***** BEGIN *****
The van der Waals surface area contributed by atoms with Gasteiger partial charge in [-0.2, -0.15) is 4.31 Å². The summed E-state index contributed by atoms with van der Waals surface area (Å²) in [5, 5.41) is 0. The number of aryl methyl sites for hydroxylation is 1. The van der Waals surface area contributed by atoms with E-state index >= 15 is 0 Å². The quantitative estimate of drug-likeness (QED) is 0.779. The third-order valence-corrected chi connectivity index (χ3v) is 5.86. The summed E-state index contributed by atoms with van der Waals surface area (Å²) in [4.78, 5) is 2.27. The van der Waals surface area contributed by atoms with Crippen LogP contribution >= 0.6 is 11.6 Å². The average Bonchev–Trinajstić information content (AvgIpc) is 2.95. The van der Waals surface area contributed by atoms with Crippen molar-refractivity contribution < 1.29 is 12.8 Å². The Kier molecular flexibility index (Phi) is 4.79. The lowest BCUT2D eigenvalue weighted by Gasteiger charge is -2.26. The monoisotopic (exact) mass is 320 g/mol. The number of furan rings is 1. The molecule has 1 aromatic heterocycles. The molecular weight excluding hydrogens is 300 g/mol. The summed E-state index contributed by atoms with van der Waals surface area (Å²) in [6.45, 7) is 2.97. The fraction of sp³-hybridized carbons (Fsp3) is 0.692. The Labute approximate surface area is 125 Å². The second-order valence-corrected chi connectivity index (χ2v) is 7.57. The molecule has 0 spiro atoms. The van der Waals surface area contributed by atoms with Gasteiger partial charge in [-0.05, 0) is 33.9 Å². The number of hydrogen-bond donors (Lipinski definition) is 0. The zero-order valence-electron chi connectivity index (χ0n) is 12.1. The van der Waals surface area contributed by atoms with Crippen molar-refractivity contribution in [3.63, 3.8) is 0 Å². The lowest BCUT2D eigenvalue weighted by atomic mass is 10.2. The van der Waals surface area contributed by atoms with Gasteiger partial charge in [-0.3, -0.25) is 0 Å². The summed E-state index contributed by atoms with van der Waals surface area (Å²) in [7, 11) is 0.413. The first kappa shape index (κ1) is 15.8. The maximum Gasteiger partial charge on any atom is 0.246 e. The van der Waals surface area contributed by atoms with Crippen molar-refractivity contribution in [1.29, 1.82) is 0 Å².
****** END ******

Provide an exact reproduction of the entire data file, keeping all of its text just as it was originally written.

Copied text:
The van der Waals surface area contributed by atoms with Gasteiger partial charge in [-0.2, -0.15) is 4.31 Å². The summed E-state index contributed by atoms with van der Waals surface area (Å²) in [5, 5.41) is 0. The number of aryl methyl sites for hydroxylation is 1. The van der Waals surface area contributed by atoms with E-state index >= 15 is 0 Å². The quantitative estimate of drug-likeness (QED) is 0.779. The third-order valence-corrected chi connectivity index (χ3v) is 5.86. The summed E-state index contributed by atoms with van der Waals surface area (Å²) in [4.78, 5) is 2.27. The van der Waals surface area contributed by atoms with Crippen LogP contribution >= 0.6 is 11.6 Å². The average Bonchev–Trinajstić information content (AvgIpc) is 2.95. The van der Waals surface area contributed by atoms with Crippen molar-refractivity contribution < 1.29 is 12.8 Å². The Kier molecular flexibility index (Phi) is 4.79. The lowest BCUT2D eigenvalue weighted by Gasteiger charge is -2.26. The monoisotopic (exact) mass is 320 g/mol. The number of furan rings is 1. The molecule has 1 aromatic heterocycles. The molecular weight excluding hydrogens is 300 g/mol. The summed E-state index contributed by atoms with van der Waals surface area (Å²) in [6.45, 7) is 2.97. The fraction of sp³-hybridized carbons (Fsp3) is 0.692. The Labute approximate surface area is 125 Å². The second-order valence-corrected chi connectivity index (χ2v) is 7.57. The molecule has 0 spiro atoms. The van der Waals surface area contributed by atoms with Gasteiger partial charge in [-0.05, 0) is 33.9 Å². The number of hydrogen-bond donors (Lipinski definition) is 0. The zero-order valence-electron chi connectivity index (χ0n) is 12.1. The van der Waals surface area contributed by atoms with Crippen molar-refractivity contribution in [3.63, 3.8) is 0 Å². The lowest BCUT2D eigenvalue weighted by atomic mass is 10.2. The van der Waals surface area contributed by atoms with Gasteiger partial charge in [-0.3, -0.25) is 0 Å². The summed E-state index contributed by atoms with van der Waals surface area (Å²) in [7, 11) is 0.413. The first kappa shape index (κ1) is 15.8. The maximum Gasteiger partial charge on any atom is 0.246 e. The van der Waals surface area contributed by atoms with Crippen molar-refractivity contribution in [1.29, 1.82) is 0 Å².